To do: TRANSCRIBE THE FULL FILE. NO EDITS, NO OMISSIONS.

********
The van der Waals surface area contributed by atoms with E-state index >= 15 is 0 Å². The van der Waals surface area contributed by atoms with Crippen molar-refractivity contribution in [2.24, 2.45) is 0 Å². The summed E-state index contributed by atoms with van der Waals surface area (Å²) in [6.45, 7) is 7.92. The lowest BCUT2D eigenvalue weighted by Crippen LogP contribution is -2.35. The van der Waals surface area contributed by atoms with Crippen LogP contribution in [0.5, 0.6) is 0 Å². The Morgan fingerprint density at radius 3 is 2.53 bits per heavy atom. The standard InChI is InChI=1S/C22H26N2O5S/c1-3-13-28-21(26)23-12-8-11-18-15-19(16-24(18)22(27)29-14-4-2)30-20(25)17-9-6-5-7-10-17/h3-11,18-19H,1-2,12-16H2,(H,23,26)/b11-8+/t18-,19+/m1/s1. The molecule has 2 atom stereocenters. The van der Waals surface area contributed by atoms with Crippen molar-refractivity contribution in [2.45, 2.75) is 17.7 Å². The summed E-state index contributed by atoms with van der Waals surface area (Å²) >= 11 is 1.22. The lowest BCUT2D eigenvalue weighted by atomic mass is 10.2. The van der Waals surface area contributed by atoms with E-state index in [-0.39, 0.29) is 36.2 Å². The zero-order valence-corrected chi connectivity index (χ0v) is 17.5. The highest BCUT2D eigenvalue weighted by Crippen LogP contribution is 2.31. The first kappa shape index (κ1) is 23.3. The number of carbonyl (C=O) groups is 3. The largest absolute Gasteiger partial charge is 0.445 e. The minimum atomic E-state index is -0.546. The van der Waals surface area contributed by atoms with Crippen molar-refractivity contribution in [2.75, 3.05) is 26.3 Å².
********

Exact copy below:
The van der Waals surface area contributed by atoms with E-state index >= 15 is 0 Å². The van der Waals surface area contributed by atoms with Crippen molar-refractivity contribution in [2.24, 2.45) is 0 Å². The summed E-state index contributed by atoms with van der Waals surface area (Å²) in [6.45, 7) is 7.92. The lowest BCUT2D eigenvalue weighted by Crippen LogP contribution is -2.35. The van der Waals surface area contributed by atoms with Crippen LogP contribution in [0.5, 0.6) is 0 Å². The Morgan fingerprint density at radius 3 is 2.53 bits per heavy atom. The standard InChI is InChI=1S/C22H26N2O5S/c1-3-13-28-21(26)23-12-8-11-18-15-19(16-24(18)22(27)29-14-4-2)30-20(25)17-9-6-5-7-10-17/h3-11,18-19H,1-2,12-16H2,(H,23,26)/b11-8+/t18-,19+/m1/s1. The molecule has 2 atom stereocenters. The van der Waals surface area contributed by atoms with Crippen molar-refractivity contribution in [2.45, 2.75) is 17.7 Å². The summed E-state index contributed by atoms with van der Waals surface area (Å²) >= 11 is 1.22. The lowest BCUT2D eigenvalue weighted by atomic mass is 10.2. The van der Waals surface area contributed by atoms with E-state index in [-0.39, 0.29) is 36.2 Å². The zero-order valence-corrected chi connectivity index (χ0v) is 17.5. The highest BCUT2D eigenvalue weighted by Crippen LogP contribution is 2.31. The first kappa shape index (κ1) is 23.3. The number of carbonyl (C=O) groups is 3. The largest absolute Gasteiger partial charge is 0.445 e. The minimum atomic E-state index is -0.546. The van der Waals surface area contributed by atoms with Crippen molar-refractivity contribution in [2.75, 3.05) is 26.3 Å².